ICFF 2006 Preview

From the student exhibitions to our “Design Entrepreneurs” conference, this year’s fair is a conduit into the industry.

Trade shows can be places for learning as well as for introductions. Conferences and panels can open up new areas of inquiry, present breakthrough ideas, and remind today’s designers of their place in history. This is precisely our mission with Metropolis’s annual conference at the International Contemporary Furniture Fair, designed to pursue what it takes to be a “Design Entrepreneur.” We will spend the whole day on Monday, May 22, examining “How Design Strives, Thrives, and Revives.”

As the name implies, we will find out what it took to introduce such breakthrough movements as Memphis to the marketplace; what lessons these movements hold for current designers; and why a design movement survives to create a new market of antiques. We’ll scour the globe with two world travelers—Metropolis editorial director Paul Makovsky, and Bonnie Mackay, creative and marketing director of MoMA Retail—to locate today’s creative caldrons. We’ll learn about the role of innovative prototyping in industrial design from Yves Béhar; what it takes to be a socially conscious entrepreneur from Stephanie Odegard; and how new materials and software aid twenty-first-century design entrepreneurs.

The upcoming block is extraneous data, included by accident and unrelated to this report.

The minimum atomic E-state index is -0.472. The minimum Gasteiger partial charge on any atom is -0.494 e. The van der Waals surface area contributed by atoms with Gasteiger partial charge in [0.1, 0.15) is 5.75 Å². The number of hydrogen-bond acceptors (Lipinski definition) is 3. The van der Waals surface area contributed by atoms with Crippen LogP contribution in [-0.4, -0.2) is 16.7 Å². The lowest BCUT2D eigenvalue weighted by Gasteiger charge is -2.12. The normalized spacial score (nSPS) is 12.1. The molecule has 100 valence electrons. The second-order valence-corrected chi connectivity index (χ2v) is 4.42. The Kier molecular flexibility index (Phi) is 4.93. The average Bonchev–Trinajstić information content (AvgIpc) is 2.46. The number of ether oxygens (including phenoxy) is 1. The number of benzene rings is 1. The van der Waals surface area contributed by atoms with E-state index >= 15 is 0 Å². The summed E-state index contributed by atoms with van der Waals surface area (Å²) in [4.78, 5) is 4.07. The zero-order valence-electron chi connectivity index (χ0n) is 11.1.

This year we are also working with two interior-design trade associations to produce continuing-education programs for their members. The Metropolis/IIDA panel will explore designing in China, while the Metropolis/ASID program will make solid distinctions between what’s “green” and what’s “greenwashed.” You’ll find up-to-date listings of this and other pertinent information in our revamped ICFF Directory. Consult its companion publication, Design Guide NYC 2006: ICFF Connected, to find the world of design bubbling up all around town.

The ICFF remains the American trade show with an emphasis on design and fresh ideas. In 2006 these will include Foster and Partners’ recycled-aluminum chair with a very high-tech look; Tord Boontje’s botanically inspired window coverings, which bring garden shadows and patterns indoors; and some prescient student work, such as the house and furnishings designed by New York Institute of Technology for the Solar Decathlon.

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